A lawyer does some work for a client; the client then pays for the work that has been done. It’s an attractive concept, but concepts and reality do not always coincide.
We all know that a client may assess a lawyer’s account as of right within the first twelve months after its delivery. The client may not assess the account thereafter except under special circumstances and must obtain an order of the court to do so. The case of Wells v. Biback, an unreported 1996 decision of Madam Justice Simmons, arose out of a motion by a client to obtain an order allowing an assessment to proceed two years after delivery of the account.
The lawyer was retained in a personal injury matter. The client authorized the lawyer to accept a settlement offer and agreed, in writing, that the lawyer’s fee would be $60,000.00. The lawyer forwarded an account that was, in essence, simply a trust balance ledger showing money that had been received and disbursed. One item dealt with the lawyer’s fee as follows: “to our fee for all services rendered herein, including all necessary correspondence and attendances incidental thereto – $60,000.00”. As part of the trust balance ledger, the lawyer took the $60,000.00 fee from the monies held in trust and paid the balance to the client.
Madam Justice Simmons held, on this issue, that:
(a) the client signed an agreement agreeing to the fee;
(b) the fee was not large enough to be unconscionable or to amount to fraud in the circumstances; and
(c) the client did not adduce sufficient evidence to substantiate her allegation that she was emotionally devastated at the time that she agreed to the fee. Further, her credibility regarding assertions of intimidation was substantially diminished by her failure to provide particulars of the allegations in her affidavit.
Before the twelve month limitation period starts to run, a valid account must be delivered. Madam Justice Simmons held that the account delivered by the lawyer was not a valid account. She stated that:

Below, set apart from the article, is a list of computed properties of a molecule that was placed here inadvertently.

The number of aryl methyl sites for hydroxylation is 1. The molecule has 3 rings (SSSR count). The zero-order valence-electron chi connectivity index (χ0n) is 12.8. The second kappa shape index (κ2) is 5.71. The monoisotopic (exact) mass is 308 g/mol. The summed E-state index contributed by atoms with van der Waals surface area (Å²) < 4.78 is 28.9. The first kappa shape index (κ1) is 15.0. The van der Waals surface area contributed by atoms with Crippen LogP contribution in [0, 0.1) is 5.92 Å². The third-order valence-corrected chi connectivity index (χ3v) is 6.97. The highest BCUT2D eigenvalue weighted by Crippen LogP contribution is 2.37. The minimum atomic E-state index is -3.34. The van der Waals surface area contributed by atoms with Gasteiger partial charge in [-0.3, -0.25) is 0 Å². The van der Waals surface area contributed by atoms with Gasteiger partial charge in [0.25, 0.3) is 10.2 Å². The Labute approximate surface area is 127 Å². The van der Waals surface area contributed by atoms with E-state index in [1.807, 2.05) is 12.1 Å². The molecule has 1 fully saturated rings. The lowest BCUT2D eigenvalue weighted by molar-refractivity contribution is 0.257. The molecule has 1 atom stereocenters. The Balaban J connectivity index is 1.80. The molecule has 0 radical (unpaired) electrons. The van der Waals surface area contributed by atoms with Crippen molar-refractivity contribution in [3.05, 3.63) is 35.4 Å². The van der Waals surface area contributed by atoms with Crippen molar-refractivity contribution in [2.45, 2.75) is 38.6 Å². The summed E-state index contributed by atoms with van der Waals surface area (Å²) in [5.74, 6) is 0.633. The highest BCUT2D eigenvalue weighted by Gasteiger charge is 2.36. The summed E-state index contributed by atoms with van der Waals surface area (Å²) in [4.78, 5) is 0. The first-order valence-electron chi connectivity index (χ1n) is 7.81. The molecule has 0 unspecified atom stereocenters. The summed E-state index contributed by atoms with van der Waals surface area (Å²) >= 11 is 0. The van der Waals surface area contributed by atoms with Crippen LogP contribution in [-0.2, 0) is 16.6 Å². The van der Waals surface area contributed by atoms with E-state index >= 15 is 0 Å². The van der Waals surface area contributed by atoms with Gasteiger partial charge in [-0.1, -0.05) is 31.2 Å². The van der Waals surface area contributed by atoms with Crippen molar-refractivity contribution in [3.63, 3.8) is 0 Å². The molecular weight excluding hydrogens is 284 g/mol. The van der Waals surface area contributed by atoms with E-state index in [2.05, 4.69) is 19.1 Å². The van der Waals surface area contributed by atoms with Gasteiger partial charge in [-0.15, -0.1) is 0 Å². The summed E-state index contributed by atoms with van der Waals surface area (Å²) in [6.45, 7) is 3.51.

“the obligation of a solicitor is to deliver a bill that provides sufficient particulars of the services performed to permit the client to obtain an opinion as to its reasonableness and which would permit the assessment officer to proceed with an assessment … The fact that the client has previously agreed to the quantum of the fee should not obviate these requirements, given that the account remains subject to assessment absent an agreement in writing within the meaning of section 16 of the Solicitors Act”.
Madam Justice Simmons adopted the reasoning of Mr. Justice Binks in St. Jean v. Girones, Chiccone & Wallbridge, a 1993 Ontario Court (General Division) decision, in which he stated:
“a reasonable statement or description of the services performed must be given. It is not necessary to go into extensive detail, but the nature of the services performed must be sufficiently stated to enable the taxing officer to fix the proper amount of fees chargeable or to say whether the amount claimed is reasonable … A bill which lacks the requisite formalities or particularity does not qualify as a bill under the Solicitors Act and cannot be said to have been ‘delivered’ within the meaning of the Act. The same principles apply notwithstanding that the bill is alleged to have been paid”.
Mr. Justice Binks went on to say that: